She enjoyed crafting crocheted marine creatures to contribute to the Hyperbolic Crochet Coral Reef project of the Institute For Figuring.[16] McIntyre died on April 1, 2019, at her home in Seattle, Washington, of metastatic pancreatic cancer,[17] which was diagnosed in February.[1][18]

LegacyEdit

In 2019, Clarion West established the Vonda N. McIntyre Memorial Scholarship, to enable women writers and writers of color to attend the Clarion West Writers Workshop and Writing the Other established the Vonda N. McIntyre Sentient Squid Memorial Scholarship, to help authors at any point in their career path and from every background, including those who don't have the money to pay for writing workshops.[citation needed]

Awards and tributesEdit

  • Of Mist, Grass, and Sand: 1974 Nebula Award, nominated for the 1974 Hugo Award and the 1974 Locus Poll Award
  • Dreamsnake: 1979 Hugo Award, 1979 Nebula Award, both for Best Novel
  • Robert A. Heinlein dedicated his 1982 novel Friday, "to ...Vonda, ...".[19]
  • The Moon and the Sun: 1998 Nebula Award, nominated for the 1998 Locus Poll Award and the 1997 James Tiptree, Jr. Award
  • Little Faces: Nominated for the 2005 James Tiptree, Jr. Award, 2006 Sturgeon Award, and the 2007 Nebula Award
  • She was a Guest of Honor at Sasquan, the 73rd World Science Fiction Convention.

BibliographyEdit

ReferencesEdit

  1. ^ a b c d Holland, Steve (April 4, 2019). "Vonda N McIntyre obituary". The Guardian. Retrieved February 27, 2022.
  2. ^ Sandomir, Richard (April 5, 2019). "Vonda N. McIntyre, 70, Champion of Women in Science Fiction, Dies". The New York Times. ISSN 0362-4331. Retrieved April 7, 2019.
  3. ^ a b Kelleghan, Fiona (January 1999). "McINTYRE, Vonda N.". In Benbow-Pfalzgraf, Taryn (ed.). American Women Writers: From Colonial Times to the Present: a Critical Reference Guide. Vol. 3 (2nd ed.). Detroit: St. James Press. pp. 118–19. ISBN 9781558624320.
  4. ^ "Our Mission". Clarion West Writers Workshop. Retrieved April 2, 2019.
  5. ^ a b McIntyre, Vonda N. [@vondanmcintyre] (July 8, 2012). "Both Dreamsnake and The Moon and the Sun were rejected by the first editors who saw them. #feministSF" (Tweet). Retrieved November 15, 2013 – via Twitter.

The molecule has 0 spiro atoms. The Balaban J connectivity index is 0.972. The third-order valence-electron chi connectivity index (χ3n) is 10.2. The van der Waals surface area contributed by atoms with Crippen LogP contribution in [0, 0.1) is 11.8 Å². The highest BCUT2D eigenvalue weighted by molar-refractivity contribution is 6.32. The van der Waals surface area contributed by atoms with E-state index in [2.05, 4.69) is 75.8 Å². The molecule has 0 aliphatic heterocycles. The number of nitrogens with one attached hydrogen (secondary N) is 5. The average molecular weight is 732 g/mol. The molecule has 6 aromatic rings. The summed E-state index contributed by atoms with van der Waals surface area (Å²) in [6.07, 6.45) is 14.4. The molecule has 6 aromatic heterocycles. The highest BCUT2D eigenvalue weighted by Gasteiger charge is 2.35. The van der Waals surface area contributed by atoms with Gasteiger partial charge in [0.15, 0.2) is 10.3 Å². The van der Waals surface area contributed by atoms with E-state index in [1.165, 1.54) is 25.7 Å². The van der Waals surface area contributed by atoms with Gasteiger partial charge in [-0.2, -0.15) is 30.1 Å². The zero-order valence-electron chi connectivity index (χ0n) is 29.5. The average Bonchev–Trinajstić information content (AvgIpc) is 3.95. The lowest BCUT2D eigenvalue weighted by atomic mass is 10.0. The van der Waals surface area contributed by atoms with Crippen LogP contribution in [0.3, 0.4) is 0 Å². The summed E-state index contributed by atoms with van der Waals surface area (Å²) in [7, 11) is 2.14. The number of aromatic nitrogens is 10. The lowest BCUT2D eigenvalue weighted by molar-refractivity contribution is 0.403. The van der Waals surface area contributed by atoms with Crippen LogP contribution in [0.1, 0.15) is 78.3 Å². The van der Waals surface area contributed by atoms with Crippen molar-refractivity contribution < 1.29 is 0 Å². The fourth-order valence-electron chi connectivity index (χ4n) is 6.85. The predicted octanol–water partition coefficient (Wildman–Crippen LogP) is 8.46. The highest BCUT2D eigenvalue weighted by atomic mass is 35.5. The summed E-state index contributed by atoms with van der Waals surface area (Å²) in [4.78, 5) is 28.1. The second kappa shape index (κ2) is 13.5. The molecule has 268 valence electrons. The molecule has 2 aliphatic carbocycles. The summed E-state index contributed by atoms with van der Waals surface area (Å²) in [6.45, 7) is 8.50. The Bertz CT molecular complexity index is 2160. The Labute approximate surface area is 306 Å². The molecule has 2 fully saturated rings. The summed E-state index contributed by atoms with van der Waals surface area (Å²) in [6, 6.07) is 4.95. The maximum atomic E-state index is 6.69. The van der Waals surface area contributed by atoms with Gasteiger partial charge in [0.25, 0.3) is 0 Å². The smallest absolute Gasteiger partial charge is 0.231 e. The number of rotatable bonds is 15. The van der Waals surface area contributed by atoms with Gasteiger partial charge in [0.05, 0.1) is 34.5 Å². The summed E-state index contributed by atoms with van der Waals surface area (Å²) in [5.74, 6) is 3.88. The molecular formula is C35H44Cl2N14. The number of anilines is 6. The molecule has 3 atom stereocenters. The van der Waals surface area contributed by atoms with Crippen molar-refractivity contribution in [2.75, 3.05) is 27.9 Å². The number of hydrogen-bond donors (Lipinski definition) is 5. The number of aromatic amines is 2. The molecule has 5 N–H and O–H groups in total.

6. ^ "Hugo Awards by Year". The Hugo Awards. Retrieved November 15, 2013.
  7. ^ "Summary Bibliography: Vonda N. McIntyre". ISFDB. Retrieved October 31, 2013.
  8. ^ a b Greenberger, Robert (November 1986). "The Novel Adventures of Star Trek". Starlog Magazine. Vol. 112. pp. 63–67. Retrieved February 27, 2022.
  9. ^ "The Comics Buyer's Guide". Comics Buyer's Guide. No. 1614. March 2006. p. 10.
  10. ^ David, Peter (2021). "When I First Thought About Writing This...". Mr. Sulu Grabbed My Ass, and Other Highlights from a Life in Comics, Novels, Television, Films and Video Games. McFarland. pp. 1–7. ISBN 9781476683546.
  11. ^ McIntyre, Vonda N. (October 18, 2009). "Casting Starfarers". bookviewcafe.com. Retrieved April 16, 2019.
  12. ^ "Title: The Moon and the Sun". ISFDB. Retrieved October 31, 2013.
  13. ^ Groves, Don (August 9, 2013). "Australia attracts The Moon & the Sun". IF Magazine. Retrieved October 31, 2013.
  14. ^ Grobar, Matt (October 20, 2021). "'The King's Daughter': Gravitas Ventures Nabs Rights To Fantasy Film Starring Pierce Brosnan & More, With Narration By Julie Andrews". Deadline Hollywood. Retrieved October 20, 2021.
  15. ^ "Vonda N. McIntyre, 1948-2019". Tor.com. April 2, 2019. Retrieved April 3, 2019.
  16. ^ "Contributors". Crochet Coral Reef. Archived from the original on December 3, 2013. Retrieved November 15, 2013.
  17. ^ Glyer, Mike (April 1, 2019). "Science Fiction Author Vonda N. McIntyre, Official Obituary". File 770. Retrieved April 2, 2019.
  18. ^ "Vonda N. McIntyre (1948-2019)". Locus. April 2, 2019. Retrieved February 27, 2022.
  19. ^ Davitt, Jane (2002). "Heinlein's Dedications". Nitrosyncretic Press.

External linksEdit